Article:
Massachusetts: Harvard Likely To Keep Marijuana Ban On Campus, Regardless Of Question 4 Vote

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By Derrick Stanley
Hemp News

Harvard students excited about the possibility of legal marijuana in Massachusetts, thanks to the vote on Question 4, may be disappointed to learn that pot will likely remain banned on campus even if the legalization measure passes.

Other universities have followed this path, due to their relationships with the federal government. Harvard is a private institution, but it receives millions of dollars from the federal government each year for research. The receipt of federal funding is contingent upon colleges and universities’ adherence to federal statutes, including the criminalization of marijuana.

According to Harvard Law School professor Charles R. Nesson, legalizing marijuana on a campus that receives federal funds could potentially jeopardize those funds.

“The operative question I think is whether this acts as an in terrorem effect,” Nesson said, referring to Harvard’s federal funding as a deterrent to permitting cannabis. “I just can’t imagine Harvard taking any step but the most conservative one: go the slowest, stay the closest to the ground.”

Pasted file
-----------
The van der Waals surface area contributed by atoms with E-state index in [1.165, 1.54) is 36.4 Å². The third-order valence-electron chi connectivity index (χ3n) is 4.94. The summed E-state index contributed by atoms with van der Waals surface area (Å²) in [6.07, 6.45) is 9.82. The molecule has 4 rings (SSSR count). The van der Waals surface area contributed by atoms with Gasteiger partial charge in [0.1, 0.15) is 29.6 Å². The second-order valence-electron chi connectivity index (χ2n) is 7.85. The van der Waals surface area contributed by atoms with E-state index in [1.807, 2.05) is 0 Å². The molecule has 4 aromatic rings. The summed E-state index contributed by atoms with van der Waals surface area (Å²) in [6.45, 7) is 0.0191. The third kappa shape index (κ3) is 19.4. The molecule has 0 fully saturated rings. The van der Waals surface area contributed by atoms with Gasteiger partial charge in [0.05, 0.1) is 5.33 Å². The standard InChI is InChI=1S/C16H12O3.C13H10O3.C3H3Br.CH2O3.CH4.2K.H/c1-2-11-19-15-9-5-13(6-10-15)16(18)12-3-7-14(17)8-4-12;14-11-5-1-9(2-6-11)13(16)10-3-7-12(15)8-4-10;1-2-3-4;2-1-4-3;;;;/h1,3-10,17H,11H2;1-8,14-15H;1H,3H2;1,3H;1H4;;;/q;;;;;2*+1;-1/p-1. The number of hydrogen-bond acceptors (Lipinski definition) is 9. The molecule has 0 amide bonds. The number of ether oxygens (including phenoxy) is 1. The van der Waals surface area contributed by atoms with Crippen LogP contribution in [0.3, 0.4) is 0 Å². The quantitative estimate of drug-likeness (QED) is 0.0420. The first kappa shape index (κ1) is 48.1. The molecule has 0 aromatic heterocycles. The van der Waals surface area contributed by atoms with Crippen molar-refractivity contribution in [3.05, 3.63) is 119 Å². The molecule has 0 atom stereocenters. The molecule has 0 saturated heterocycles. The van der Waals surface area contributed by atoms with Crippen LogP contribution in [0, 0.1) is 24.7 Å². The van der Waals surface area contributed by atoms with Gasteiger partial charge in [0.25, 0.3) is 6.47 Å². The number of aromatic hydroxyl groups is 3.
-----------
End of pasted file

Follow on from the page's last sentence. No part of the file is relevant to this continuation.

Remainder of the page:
Other private colleges in the area, like Boston University, have said they have no plans to alter their current policies that ban pot on campus.

“We do not anticipate any policy change, no matter the outcome on Question 4,” Colin Riley, executive director of media relations at Boston University, said.

Universities in states like Colorado, where recreational marijuana is legal, have banned the substance on campus despite its legality. At the University of Colorado, Boulder, marijuana is banned on campus, even for students over the legal age of 21.

“In addition, the state constitutional amendment authorizing individuals over the age of 21 to recreationally use marijuana (‘Amendment 64’) does not change this prohibition or authorize a student to use marijuana,” the UC Boulder student handbook reads. “Federal law, including the Drug Free Schools Act, continues to prohibit marijuana. Thus marijuana use, even if in compliance with Amendment 64, is prohibited on campus.”

If question 4 passes, Massachusetts would become the fifth state to legalize recreational marijuana. Other states that have weed legalization measures up for the vote this year are Arizona, California, Nevada, and Maine.